Central to this argument is the nature of 'pure consciousness', an unfortunate term, as it seems to imply a single state, while it is actually a family of states, of which the members differ according to what exactly the consciousness is free from. The form of 'pure consciousness' that psychological research needs does not demand that absolutely nothing happens in one's consciousness; it only demands that the observer does not get in any manner 'carried away' by whatever happens in the consciousness: the observer needs to remain centered in, and identified with, a deep inner silence, irrespective of what happens on the surface. When this silent state is used to study the ordinary human mind, one can watch from a position of pure inner silence how the movements of the ordinary human nature take place, without getting carried away by them.

4.3 Yoga is too hard to use as a tool for psychological research.

The third objection is that reaching the state of a perfectly detached witness consciousness is not easy and that it can be reached at best at the end of a long road. Luckily useful research can start long before this. As each individual is unique, each individual has his or her own possibilities, and also his or her very own difficulties to conquer. Each individual has thus a unique area of research cut out for him or herself, something special that should be in harmony with the peculiarities of his or her svabhava and svadharma (one's soul-qualities and the law of one's individual being) and the circumstance he or she lives in. And yet, because we are all connected, and because we are in so many ways built on similar plans, such individual findings will be of interest to others.(11) It is clear that spiritual giants like Sri Ramakrishna, Swami Vivekananda, Sri Aurobindo, will produce more psychologically interesting knowledge than others, but even beginners may discover insights and techniques that are useful for others in search of psychological insight and mastery. Even if most of such beginners' work may be of use to only a few, all this inner labour together will add up in one way or another to our collective understanding of human nature. Again a process with obvious parallels in the hard sciences.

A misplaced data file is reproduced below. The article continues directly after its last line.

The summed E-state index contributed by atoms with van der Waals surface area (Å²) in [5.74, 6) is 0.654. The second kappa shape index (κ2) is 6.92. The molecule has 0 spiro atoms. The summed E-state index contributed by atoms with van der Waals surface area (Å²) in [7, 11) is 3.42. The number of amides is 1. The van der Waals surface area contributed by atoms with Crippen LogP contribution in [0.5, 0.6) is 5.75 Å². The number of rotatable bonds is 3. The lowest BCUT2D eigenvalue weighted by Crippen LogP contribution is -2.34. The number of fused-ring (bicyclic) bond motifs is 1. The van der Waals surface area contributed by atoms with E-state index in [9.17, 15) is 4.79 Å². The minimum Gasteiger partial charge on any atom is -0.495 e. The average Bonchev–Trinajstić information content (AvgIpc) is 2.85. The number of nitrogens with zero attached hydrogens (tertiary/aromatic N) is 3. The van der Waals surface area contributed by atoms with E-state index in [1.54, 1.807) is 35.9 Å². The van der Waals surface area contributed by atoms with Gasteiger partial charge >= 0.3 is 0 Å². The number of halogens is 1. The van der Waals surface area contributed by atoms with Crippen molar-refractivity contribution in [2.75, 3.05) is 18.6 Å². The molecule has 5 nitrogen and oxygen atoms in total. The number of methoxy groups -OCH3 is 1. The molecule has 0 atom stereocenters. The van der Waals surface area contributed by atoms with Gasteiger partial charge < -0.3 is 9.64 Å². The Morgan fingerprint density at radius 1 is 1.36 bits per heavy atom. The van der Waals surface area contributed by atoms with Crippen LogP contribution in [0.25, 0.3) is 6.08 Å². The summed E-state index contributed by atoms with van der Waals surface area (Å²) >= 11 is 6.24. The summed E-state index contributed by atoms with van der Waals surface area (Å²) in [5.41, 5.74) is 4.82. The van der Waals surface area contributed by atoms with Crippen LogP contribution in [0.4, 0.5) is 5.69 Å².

4.4 Entry into the ineffable

The ineffability of inner states is another often-cited argument against research in yoga, but ineffability is a relative term. At one extreme, one could argue that all experiences are 'inner' and as such ineffable, but this would invalidate all experience-based knowledge, and this would include even all scientific knowledge. It is more practical to stick to the perhaps naïve idea that one can actually communicate with someone else about one's experiences as long as the other recognizes them as similar to his or her own. The first occasion where the problem of ineffability then arises more seriously, comes when the other never had a similar experience. The crude, but archetypal example of this kind is the impossibility of fully explaining the experience of colour to someone who is genetically colour blind. In a similar vein, it is argued, one cannot share an inner experience with someone who never had anything like it. There is no doubt some truth in this, but, as usual in the subjective domain, things are not that simple. In yoga it is widely held that knowledge comes basically from within, and as a consequence people can sometimes have a kind of 'pre-knowledge', a vague sense of what the real experience might be, before they actually have it. There are also certain experiences of which at least a shadow can be transferred to the mind of someone who has not actually had that experience himself. Still, there are limits to the extent that this is possible: there remains a gap between reading about a country, visiting it, and actually living there, and the gap increases if the 'other country' is not just another mix of known elements, but something of a radically different character. But then again: limiting our collective knowledge to what everybody can understand would negate all culture and possibilities of progress.